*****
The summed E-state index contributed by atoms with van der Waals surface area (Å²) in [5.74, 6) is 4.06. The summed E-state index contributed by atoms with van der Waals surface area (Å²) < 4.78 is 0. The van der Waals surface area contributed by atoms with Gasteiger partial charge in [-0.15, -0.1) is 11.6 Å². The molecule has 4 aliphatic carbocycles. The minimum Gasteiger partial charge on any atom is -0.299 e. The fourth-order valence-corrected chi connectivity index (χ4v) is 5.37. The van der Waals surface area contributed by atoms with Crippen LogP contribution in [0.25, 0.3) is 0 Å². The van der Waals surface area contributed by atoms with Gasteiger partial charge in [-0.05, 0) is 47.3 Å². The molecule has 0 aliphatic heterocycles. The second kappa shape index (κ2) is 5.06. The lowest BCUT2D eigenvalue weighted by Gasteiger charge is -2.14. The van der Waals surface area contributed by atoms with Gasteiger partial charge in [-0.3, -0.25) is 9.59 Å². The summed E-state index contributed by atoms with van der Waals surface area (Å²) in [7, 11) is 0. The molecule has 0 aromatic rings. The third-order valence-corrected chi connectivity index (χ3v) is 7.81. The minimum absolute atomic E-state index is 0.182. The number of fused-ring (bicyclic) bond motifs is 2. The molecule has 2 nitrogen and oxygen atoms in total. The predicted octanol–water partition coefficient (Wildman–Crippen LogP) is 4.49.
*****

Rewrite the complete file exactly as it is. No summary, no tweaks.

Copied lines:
The summed E-state index contributed by atoms with van der Waals surface area (Å²) in [5.74, 6) is 4.06. The summed E-state index contributed by atoms with van der Waals surface area (Å²) < 4.78 is 0. The van der Waals surface area contributed by atoms with Gasteiger partial charge in [-0.15, -0.1) is 11.6 Å². The molecule has 4 aliphatic carbocycles. The minimum Gasteiger partial charge on any atom is -0.299 e. The fourth-order valence-corrected chi connectivity index (χ4v) is 5.37. The van der Waals surface area contributed by atoms with Crippen LogP contribution in [0.25, 0.3) is 0 Å². The van der Waals surface area contributed by atoms with Gasteiger partial charge in [-0.05, 0) is 47.3 Å². The molecule has 0 aliphatic heterocycles. The second kappa shape index (κ2) is 5.06. The lowest BCUT2D eigenvalue weighted by Gasteiger charge is -2.14. The van der Waals surface area contributed by atoms with Gasteiger partial charge in [-0.3, -0.25) is 9.59 Å². The summed E-state index contributed by atoms with van der Waals surface area (Å²) in [7, 11) is 0. The molecule has 0 aromatic rings. The third-order valence-corrected chi connectivity index (χ3v) is 7.81. The minimum absolute atomic E-state index is 0.182. The number of fused-ring (bicyclic) bond motifs is 2. The molecule has 2 nitrogen and oxygen atoms in total. The predicted octanol–water partition coefficient (Wildman–Crippen LogP) is 4.49.